“President Trump's decision to withdraw troops from Syria and possibly Afghanistan could mean significant decline in OCO spending,” Cowen analysts Roman Schweizer and Cai von Rumohr write in a Jan. 2 note to investors. “Timing on those moves now may be sliding but the decision-making cycle appears to be opaque. Direct near-term impact on contractors (ex-LOGCAP providers) looks modest; longer-term effect keyed to possible spending mix shift.”
Capital Alpha’s Byron Callan writes that purchases of bombs and missiles, which have surged since the U.S. began leading coalition airstrikes on ISIS in 2014, could decline in the coming years.
Citi’s Jon Raviv writes that it’s too early to foretell the impact of Mattis’ departure, but “it could be minimal as perceived threats and GOP legislators ensure continually robust spending.”
At least the Pentagon’s 2019 is in place, three months into the fiscal year..
“The customers are spending money,” Raviv writes. “We have multi-year growth. But, big changes in leadership ranks could create discontinuities which tend to slow down decisions.”
Shanahan “provides some continuity,” particularly since he has been deeply involved in the fiscal 2020 budget build.
“The risk of course is that Shanahan is less willing to push back on bad ideas (that seems to be the path to job security),” Raviv writes. “That could mean more uncertainty and whipsawing headlines.”
Bonus: Oh, part of the federal government is shut down with Trump and Congress at odds over funding the president’s much-desired wall along the Mexican border. Hundreds of thousands of government employees in the Department of Homeland Security and other departments are working without pay or being furloughed. Get the latest on the stalemate, here.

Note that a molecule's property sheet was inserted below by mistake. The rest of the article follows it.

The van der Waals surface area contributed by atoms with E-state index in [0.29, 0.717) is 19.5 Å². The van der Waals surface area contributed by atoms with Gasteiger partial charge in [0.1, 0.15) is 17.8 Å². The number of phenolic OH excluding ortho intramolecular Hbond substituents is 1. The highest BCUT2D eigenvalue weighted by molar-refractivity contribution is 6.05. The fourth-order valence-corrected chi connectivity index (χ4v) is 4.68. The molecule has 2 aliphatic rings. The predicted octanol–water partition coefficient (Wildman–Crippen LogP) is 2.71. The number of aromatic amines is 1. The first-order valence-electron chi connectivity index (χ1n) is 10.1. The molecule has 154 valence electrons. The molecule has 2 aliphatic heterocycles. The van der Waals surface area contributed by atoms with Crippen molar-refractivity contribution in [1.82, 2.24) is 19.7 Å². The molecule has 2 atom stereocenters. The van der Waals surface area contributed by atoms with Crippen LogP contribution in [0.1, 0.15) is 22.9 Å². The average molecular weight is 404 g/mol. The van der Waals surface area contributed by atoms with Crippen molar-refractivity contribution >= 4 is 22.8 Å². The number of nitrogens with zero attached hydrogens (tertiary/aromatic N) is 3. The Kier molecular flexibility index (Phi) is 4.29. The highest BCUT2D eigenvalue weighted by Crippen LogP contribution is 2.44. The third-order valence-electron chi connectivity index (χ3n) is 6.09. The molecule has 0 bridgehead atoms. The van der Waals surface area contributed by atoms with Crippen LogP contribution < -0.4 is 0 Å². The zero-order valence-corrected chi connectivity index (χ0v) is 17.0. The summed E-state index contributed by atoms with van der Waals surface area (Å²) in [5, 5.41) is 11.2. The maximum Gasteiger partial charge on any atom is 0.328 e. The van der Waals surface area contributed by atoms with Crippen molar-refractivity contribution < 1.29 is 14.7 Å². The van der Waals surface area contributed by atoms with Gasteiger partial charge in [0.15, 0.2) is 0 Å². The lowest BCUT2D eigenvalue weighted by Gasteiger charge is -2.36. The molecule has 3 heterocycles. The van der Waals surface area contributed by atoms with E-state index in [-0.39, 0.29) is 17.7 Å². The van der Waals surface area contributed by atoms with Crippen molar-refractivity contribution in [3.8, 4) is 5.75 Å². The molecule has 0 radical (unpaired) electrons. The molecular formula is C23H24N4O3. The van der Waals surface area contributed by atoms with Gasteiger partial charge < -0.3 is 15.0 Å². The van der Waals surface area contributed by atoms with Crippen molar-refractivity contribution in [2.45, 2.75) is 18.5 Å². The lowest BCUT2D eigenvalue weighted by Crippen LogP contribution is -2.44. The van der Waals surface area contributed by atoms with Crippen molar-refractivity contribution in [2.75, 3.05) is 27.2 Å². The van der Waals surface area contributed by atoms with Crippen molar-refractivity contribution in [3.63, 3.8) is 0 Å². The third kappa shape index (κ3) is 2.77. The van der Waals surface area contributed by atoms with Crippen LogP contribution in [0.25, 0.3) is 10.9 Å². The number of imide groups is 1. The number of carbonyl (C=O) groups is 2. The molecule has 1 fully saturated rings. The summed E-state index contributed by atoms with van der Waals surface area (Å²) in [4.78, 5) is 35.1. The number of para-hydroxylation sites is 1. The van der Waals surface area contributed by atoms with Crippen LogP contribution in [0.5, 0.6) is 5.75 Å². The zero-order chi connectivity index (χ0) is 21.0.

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From Defense One
Trump Kicks Mattis Out Early, Names Shanahan Acting Defense Secretary // Katie Bo Williams and Marcus Weisgerber
The abrupt decision comes amid a growing crescendo of criticism of the president's snap decision to withdraw U.S. troops from Syria.
Goodbye, Mattis. Goodbye, Syria. Hello, 2019 // Defense One Staff
Dramatic shifts abound as Trump puts US military's war plans in doubt, Democrats resurge in Congress, and the Pentagon gets a new boss.
The Defense Department faces "unnecessary" risk without a complete software inventory, according to the agency's inspector general.
Air Force Buy of New F-15s Looks Likely
The $1.2 billion request for 12 of the new fighter jets will be part of the Pentagon’s fiscal 2020 budget request, set to go to Congress next month, according to Bloomberg. We first told you last July about the F-15X being pushed by Boeing. We now hear the plane is being called the F-15EX. It’s essentially a single-seat, upgraded version of the F-15E Strike Eagle, already flown by the Air Force and foreign versions being made for Saudi Arabia and Qatar. Why this matters: Air Force Secretary Heather Wilson, in September, said, at the time, that buying the F-15X (of a F-22/F-35 hybrid being pitched by Lockheed Martin) was not on the table.